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Nike designed these wild Air sneakers with a little help from AI

Nike’s most famous product got a technological upgrade in shoes for Sha’Carri Richardson and Kylian Mbappé.

Nike designed these wild Air sneakers with a little help from AI
[Source photo: Nike]

At Nike’s preview for the Paris Olympics this week, the most exciting products it has shown don’t even exist. Not yet, at least. Nike debuted a fresh line of concepts developed for 13 of its Olympic athletes using one of its most iconic technologies: Air.

[Image: Nike]

Air modules—which are technically a sandwich of TPU and nitrogen that adds bounce to your step—come in just a eight styles today. But Nike has been working on a “supercycle” of innovation around Air to reimagine the technology with more performance and personal expression.

Zheng Qinwen [Image: Nike]


We saw a first taste of this with the Air Max Dn, which just launched in late March and featured the first ever two-stage air bag system. With Dn, two rear bags are loaded at a higher PSI than two bags in front. With every step, your foot naturally rocks forward, almost like your heel is on a hinge.

Perhaps more  important than the underfoot sensation, though, is the visual effect: the Air Max Dn is an eye-catching defiance of gravity. It looks as if a machine blew four bubble gum bubbles into an outsole that’s somehow able to support your weight. (The truth isn’t so far from that, really.)

Sha’Carri Richardson [Image: Nike]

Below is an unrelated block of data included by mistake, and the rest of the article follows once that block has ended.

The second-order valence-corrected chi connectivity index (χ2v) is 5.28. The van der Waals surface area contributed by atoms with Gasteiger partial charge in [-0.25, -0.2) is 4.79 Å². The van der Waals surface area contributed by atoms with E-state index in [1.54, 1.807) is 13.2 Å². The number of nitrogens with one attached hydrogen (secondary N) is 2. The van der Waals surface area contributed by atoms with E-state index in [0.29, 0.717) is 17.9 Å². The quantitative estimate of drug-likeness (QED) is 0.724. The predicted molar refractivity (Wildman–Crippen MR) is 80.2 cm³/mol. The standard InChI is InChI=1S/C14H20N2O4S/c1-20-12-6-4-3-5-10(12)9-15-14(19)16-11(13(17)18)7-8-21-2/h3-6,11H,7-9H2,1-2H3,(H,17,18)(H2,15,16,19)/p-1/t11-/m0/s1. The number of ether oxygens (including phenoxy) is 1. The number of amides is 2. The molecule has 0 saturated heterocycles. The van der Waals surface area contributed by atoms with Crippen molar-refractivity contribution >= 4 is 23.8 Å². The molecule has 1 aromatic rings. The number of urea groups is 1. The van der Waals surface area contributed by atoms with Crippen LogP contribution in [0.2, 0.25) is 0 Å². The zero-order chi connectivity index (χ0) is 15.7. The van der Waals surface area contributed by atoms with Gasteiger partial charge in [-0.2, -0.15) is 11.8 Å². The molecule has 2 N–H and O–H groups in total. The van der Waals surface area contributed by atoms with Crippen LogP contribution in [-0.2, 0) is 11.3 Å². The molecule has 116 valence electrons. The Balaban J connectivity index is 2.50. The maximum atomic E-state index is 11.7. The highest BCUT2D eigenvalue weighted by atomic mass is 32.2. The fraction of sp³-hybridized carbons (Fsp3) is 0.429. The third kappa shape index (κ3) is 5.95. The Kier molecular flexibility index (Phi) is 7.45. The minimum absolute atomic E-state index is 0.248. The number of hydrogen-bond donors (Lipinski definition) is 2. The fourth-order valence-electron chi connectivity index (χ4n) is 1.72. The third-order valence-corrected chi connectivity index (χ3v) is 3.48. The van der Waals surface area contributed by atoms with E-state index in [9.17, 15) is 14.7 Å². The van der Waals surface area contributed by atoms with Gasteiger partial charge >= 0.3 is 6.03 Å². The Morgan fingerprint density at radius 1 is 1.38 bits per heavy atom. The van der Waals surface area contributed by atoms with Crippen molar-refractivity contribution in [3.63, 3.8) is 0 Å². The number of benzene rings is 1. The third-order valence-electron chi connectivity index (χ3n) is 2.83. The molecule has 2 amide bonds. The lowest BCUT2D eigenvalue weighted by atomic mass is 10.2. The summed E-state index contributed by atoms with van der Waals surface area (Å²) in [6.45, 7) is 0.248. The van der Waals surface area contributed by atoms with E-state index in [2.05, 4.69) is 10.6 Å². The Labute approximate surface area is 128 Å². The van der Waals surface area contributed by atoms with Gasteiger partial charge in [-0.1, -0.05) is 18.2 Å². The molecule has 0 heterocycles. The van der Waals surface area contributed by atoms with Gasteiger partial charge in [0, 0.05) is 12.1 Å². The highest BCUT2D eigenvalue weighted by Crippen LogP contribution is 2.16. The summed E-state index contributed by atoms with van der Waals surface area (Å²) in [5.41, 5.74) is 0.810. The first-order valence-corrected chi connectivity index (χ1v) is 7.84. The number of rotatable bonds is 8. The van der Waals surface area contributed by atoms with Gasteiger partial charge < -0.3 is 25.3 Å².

Now, Nike is hinting at the more distant future of Air. Inspired by the tastes of its own athletes, Nike says its designers used a combination of generative AI tools and 3D rendering software to dream up this haute line of sneaker-inspired gear in only a few weeks.

For tennis player Zheng Qinwen, a Chinese lunar calendar-inspired serpent of Air wraps around the front for the shoe, promising traction and the firm lockdown of the foot onto the shoe’s sole. For sprinter Sha’Carri Richardson, Nike presents a track spike with a high heel silhouette, supplemented with the silky ankle strands of a ballet slipper. Here, the Air unit begins as a bold orange in the forefoot before morphing into a gossamer of pink near the rear.

For the footballer Kylian Mbappé, Nike says it mixed a typical footballer boot with the lines of a fighter jet. To me, it almost looks like the swoosh itself has come to life with a sharp line of heel-to-toe Air.

Kylian Mbappé [Image: Nike]

While it’s difficult to imagine that any of these ideas will ever make it to market, they do demonstrate a particularly imaginative side of Nike design that’s welcome to see. As of late, Nike has been criticized for re-releasing endless waves of Jordans and Air Force 1s and designing MLB uniforms that can fit too snug and wick sweat so efficiently that players appear soaking wet on the mound (and it’s not even July yet). Meanwhile, these concepts aren’t just wild sneakers; they’re athletic wear gone couture.

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Mark Wilson is a senior writer at Fast Company who has written about design, technology, and culture for almost 15 years. His work has appeared at Gizmodo, Kotaku, PopMech, PopSci, Esquire, American Photo and Lucky Peach. More

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